A couple of my colleagues at Northern Arizona University’s School of Communication noted how difficult it is to do manual white balance with the Canon DSLRs some of our students are using.
All I can say: Not as easy as video cameras. The Canon presets have worked pretty well for all the projects I’ve shot, but I’m using a Canon 5D Mark II where I dial in the color temperature I want. Beginning students may know what color temperature to use or just rely on presets — especially when they have to go through the steps I outline below. Or some may just want to use the simplicity of video cameras. Whatever camera you choose to shoot with, manual white balance is an important step not to neglect.
And if it’s more difficult with a DSLR, then you have to decide if it’s worth the extra effort. For me and many of my students who have purchased their own DSLRs, we realize one thing: The image quality, baby, the image quality. But knowing how to color balance is part of mastering the image quality.
Why do we even bother with adjusting color temperature in the first place? Why not just set the camera to automatic. If you’re controlling your image professionally, then you need to use the manual settings so it doesn’t do things you don’t want it to be doing.
Our eyes balance white automatically. A camera’s sensor isn’t as smart as us and it doesn’t have the multitasking capabilities of our minds. So you need to tell the camera what kind of light it’s seeing so it can find true white. White indoors is different than white outdoors. See the chart below:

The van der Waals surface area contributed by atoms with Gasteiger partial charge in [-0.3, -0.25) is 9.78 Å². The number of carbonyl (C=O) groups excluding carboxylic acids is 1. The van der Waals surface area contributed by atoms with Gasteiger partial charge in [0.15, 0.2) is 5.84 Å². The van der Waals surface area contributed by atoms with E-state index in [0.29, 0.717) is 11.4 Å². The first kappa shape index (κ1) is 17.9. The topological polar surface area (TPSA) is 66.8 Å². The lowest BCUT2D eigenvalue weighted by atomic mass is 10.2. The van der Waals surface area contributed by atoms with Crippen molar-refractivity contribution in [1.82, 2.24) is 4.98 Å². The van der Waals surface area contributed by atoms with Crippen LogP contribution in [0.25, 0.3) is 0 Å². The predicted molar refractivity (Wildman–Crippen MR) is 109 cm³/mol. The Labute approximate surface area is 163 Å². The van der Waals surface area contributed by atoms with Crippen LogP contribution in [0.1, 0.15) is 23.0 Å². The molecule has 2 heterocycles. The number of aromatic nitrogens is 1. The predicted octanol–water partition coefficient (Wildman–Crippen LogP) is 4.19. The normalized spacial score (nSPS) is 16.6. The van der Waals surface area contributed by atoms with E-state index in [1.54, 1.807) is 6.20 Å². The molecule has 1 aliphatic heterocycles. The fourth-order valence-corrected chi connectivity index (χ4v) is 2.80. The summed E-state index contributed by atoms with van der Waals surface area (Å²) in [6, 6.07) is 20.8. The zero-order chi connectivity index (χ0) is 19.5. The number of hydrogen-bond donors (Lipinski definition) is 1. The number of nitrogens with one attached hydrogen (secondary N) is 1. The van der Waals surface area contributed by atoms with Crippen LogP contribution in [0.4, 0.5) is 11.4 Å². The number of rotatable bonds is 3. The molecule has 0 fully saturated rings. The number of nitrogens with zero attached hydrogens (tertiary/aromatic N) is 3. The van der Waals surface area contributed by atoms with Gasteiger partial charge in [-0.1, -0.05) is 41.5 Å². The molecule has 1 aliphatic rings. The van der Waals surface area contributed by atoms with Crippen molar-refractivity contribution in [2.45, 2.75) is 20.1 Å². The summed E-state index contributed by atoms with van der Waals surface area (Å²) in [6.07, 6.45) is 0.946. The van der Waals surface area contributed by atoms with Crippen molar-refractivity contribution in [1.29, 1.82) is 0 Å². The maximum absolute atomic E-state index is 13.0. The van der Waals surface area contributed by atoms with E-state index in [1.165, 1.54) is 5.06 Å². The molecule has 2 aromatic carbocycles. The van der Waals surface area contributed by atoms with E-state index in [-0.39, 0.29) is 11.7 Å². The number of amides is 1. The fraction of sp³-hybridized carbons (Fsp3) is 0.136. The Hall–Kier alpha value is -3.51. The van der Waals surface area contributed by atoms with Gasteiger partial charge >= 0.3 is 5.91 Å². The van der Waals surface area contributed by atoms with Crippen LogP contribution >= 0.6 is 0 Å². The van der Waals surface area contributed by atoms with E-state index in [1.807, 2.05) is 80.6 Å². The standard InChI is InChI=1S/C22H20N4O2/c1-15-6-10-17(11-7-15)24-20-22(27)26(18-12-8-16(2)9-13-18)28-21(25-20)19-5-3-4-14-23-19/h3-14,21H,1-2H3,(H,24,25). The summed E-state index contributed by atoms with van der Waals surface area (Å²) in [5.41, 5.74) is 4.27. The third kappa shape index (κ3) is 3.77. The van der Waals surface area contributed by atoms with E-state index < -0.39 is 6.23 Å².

Color temperature in degree Kelvins. This chart provides a list of different lamps and their corresponding color temps. (Image courtesy of Mapawatt.)
So if you’ve set your DSLR to an indoor light setting (~3700K), such as standard tungsten (a regular light bulb) and you go outdoors (~5500K), the white the camera saw indoors is now different and now has a bluish tint to it. If you’ve set your camera to daylight and you go indoors, the camera’s image now contains a warm yellow cast. See the images below.
The top image contains the bluish tint of an indoor white balance setting used incorrectly outdoors. The bottom image is too yellow — the typical problem with an outdoor setting used incorrectly indoors. The center image is properly color balanced. Photos by Kurt Lancaster (courtesy of Focal Press).
And if you are shooting a scene with multiple light sources (such as a window and a room with fluorescent lighting), you need to tell the camera which one it should see. Is the window your key light? Then dial in the proper color temperature or set the custom white balance.
Read the complete article at Focal Press’s Mastering Film blog: